May 26, 2014
I was reading some SIB’s (self-important blogger’s) bloviation about what he saw at the Consumer Electronics Show this winter. The number and quality of the 4K TVs on display blew him away. 4K is techie hipster lingo for ultra high-definition (3840 x 2160 pixels). To put that in perspective: Your high-def monitor or power wall at work is probably in the 1080 pixel range like the HDTV at home.
Now imagine a 33.2 megapixel 8K IUHD (insanely ultra high definition) power wall displaying 7680 x 4320 pixels. OK, I made up IUHD, but not the 8K spec. It’s coming. Soon. Are you ready? Today’s Check it Out link takes you to just such an outfit with a brand-spanking new workstation that can handle 8K even though 4K is not widely deployed yet.
But, as an aside, you can credit NVIDIA for a lot of this glorious graphics insanity. They figured out how to couple GPUs (graphics processing units) with CPUs so that the graphics- and compute-intensive parts of your applications run on the GPU while your CPU handles the rest. The upshot is that GPU-accelerated computing runs rings around the old way of doing things, especially when you run engineering and design applications coded for it. There are 200- something applications optimized for GPU-accelerated computing. In engineering design, analysis and rendering, that growing list includes Abaqus, ANSYS Fluent and Mechanical, CST Microwave Studio, MATLAB, and 3ds Max.
Still, even if NVIDIA figured out the GPU-accelerated computing, it takes a savvy manufacturer working in cahoots with them to build a workstation that can handle that potential properly. Rave Computer, the company behind today’s Check it Out subject, is just such an outfit. It has a brand new workstation call the Rave RT-1250 that leverages NVIDIA GPU technology in a big way.
Well, maybe it’s better to describe Rave Computer’s RT-1250 as a desktop-sized supercomputer. Here are a few quick reasons why it’s appropriate to call the RT-1250 a supercomputer.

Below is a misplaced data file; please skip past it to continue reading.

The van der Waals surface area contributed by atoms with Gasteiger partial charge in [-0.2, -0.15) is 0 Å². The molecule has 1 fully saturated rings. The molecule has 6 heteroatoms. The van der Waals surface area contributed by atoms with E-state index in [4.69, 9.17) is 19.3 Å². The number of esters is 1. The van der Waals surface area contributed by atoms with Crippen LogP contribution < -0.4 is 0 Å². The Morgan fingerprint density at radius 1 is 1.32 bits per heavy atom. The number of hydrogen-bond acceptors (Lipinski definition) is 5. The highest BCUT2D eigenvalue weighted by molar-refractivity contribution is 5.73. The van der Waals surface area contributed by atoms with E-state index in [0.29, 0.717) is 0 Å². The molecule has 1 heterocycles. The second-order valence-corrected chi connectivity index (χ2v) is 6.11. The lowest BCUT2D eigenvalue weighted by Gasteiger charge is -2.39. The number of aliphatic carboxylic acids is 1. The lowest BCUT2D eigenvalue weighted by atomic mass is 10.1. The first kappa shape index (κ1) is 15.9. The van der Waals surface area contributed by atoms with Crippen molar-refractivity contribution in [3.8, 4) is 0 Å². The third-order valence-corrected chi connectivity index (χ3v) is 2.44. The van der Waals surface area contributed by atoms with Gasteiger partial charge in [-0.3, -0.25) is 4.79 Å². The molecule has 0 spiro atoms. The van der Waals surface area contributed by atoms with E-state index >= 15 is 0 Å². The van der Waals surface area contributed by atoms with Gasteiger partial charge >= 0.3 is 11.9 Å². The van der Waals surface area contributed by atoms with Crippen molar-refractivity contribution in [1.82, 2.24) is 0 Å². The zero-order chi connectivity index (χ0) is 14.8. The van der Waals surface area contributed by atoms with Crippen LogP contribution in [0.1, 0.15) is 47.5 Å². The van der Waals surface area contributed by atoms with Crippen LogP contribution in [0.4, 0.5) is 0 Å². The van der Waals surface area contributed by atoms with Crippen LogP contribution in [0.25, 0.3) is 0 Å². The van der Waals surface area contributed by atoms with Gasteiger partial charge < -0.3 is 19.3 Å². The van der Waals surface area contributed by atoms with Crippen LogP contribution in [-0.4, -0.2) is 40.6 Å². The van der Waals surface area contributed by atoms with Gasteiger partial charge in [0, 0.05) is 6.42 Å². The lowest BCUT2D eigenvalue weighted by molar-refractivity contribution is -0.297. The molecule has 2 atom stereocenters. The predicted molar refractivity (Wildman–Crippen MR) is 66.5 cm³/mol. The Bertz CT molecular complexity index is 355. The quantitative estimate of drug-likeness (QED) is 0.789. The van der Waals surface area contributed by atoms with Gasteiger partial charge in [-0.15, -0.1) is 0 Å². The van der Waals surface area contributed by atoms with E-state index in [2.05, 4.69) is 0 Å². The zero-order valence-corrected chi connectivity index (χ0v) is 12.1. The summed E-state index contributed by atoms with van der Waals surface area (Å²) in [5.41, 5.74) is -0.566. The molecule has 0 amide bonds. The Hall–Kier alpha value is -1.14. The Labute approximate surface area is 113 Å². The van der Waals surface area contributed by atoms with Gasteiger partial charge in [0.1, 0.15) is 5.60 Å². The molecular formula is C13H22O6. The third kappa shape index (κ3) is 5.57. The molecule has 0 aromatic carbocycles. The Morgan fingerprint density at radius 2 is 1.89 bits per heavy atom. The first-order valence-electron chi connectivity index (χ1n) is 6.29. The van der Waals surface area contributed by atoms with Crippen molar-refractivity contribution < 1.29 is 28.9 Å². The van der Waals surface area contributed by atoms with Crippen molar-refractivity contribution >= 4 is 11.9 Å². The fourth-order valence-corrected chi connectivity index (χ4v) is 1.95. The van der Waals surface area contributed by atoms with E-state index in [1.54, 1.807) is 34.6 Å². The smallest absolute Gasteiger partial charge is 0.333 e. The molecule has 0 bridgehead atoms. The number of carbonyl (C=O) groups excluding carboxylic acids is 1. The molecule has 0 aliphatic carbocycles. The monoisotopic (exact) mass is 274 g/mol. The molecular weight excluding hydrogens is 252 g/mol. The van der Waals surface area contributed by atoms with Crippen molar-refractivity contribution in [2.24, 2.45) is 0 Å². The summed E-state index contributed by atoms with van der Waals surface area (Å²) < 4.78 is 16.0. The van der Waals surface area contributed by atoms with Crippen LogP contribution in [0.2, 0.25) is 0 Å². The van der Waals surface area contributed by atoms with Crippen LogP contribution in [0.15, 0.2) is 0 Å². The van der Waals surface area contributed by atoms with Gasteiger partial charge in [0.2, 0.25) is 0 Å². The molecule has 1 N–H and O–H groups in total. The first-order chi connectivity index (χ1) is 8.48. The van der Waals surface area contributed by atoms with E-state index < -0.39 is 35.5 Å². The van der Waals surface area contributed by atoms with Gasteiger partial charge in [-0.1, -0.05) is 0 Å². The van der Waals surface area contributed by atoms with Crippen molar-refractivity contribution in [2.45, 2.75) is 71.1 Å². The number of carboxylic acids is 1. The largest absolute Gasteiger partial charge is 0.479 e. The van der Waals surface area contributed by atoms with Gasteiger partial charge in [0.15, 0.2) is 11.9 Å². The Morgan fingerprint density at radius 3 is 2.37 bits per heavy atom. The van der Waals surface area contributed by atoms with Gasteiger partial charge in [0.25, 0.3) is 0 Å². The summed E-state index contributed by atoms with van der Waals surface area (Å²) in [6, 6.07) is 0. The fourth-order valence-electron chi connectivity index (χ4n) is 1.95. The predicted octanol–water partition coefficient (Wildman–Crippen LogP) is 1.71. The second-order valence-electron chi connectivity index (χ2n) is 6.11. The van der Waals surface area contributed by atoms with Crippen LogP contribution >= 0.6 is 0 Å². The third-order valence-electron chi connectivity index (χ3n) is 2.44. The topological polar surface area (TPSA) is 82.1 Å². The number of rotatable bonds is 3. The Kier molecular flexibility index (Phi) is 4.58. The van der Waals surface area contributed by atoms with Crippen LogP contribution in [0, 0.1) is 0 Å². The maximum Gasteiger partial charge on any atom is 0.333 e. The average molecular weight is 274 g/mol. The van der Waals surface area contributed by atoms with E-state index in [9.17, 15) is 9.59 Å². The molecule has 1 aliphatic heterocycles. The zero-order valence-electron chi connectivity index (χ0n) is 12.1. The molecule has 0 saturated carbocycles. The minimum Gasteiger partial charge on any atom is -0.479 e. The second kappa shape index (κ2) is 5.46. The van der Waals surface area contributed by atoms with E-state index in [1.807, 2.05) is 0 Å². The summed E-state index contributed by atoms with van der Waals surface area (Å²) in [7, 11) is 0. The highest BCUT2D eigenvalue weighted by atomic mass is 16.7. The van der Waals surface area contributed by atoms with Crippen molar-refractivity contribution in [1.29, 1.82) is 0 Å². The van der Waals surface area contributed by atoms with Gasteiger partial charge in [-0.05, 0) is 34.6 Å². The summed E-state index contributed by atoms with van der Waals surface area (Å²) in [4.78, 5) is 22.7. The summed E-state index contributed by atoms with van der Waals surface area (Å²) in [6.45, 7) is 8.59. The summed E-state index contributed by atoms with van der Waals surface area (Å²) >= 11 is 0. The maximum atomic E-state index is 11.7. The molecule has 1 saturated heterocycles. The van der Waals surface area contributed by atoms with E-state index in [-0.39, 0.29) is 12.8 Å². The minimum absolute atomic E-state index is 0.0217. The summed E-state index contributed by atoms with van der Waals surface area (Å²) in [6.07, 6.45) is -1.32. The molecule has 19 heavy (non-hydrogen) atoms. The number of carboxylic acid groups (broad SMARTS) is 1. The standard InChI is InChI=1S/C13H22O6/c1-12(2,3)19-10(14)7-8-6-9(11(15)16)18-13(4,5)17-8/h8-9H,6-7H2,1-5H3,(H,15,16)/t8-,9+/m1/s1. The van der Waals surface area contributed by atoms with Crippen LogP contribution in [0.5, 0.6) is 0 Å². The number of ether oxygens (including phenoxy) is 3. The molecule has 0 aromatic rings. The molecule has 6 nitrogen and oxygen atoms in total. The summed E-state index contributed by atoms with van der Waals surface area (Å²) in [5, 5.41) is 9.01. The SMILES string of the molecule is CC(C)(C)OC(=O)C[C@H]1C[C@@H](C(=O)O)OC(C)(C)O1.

The Rave RT-1250 supports dual Intel Xeon E5-2600 v2 series processors – those are the CPUs that you can build a data center around. It supports up to four double-width graphics cards or coprocessors, including professional-level NVIDIA Quadro graphics cards with one or more NVIDIA Tesla K40 GPUs. The Tesla K40 GPU is engineered for HPC (high-performance computing) and Big Data jobs, according to NVIDIA. They offer 1.4 TFLOPS performance, 12GB memory and 288 GB/s throughput.
So what does all this mean for you? First off, it means that the desktop-sized Rave RT-1250 can supply you with the power to process your huge 3D modeling, CAD, CFD (computational fluid dynamics), numerical analytics, simulation and visualization jobs so efficiently that it’ll blow you away. For that matter, it can bring the same sort of efficiency to coping with those massive datasets the financial people, chemists and digital media artists are into as well.
Secondly, Rave Computer has made its mark over the past couple of decades in part by custom-engineering solutions optimized for industrial computing, military grade, robotics, simulation, visualization and other tightly specific customer requirements. For example, the recently launched RT-1250 made its debut in a form optimized to power an enterprise 8K by 4K hybrid power wall. In the process of developing that system, the Rave RT-1250 became the company’s flagship workstation that you can now fit into your organization.
You can learn more about the Rave RT-1250 for yourself from the link over there. The landing page is newer than the RT-1250; data is being added as this goes out into the bit stream. Hit the Tech Specs for the lowdown on drives, USB ports and all that other neat stuff. My contact slipped me a copy of a new, almost-ready brochure that you should look out for. It has a lot of data on the NVIDIA technology used by the RT-1250 and why it’s important to you. But, in short, the Rave RT-1250 is something that you really should know about. It handles things like 8K graphics that are coming to you. Good stuff.
Thanks, Pal. – Lockwood
Anthony J. Lockwood
Editor at Large, Desktop Engineering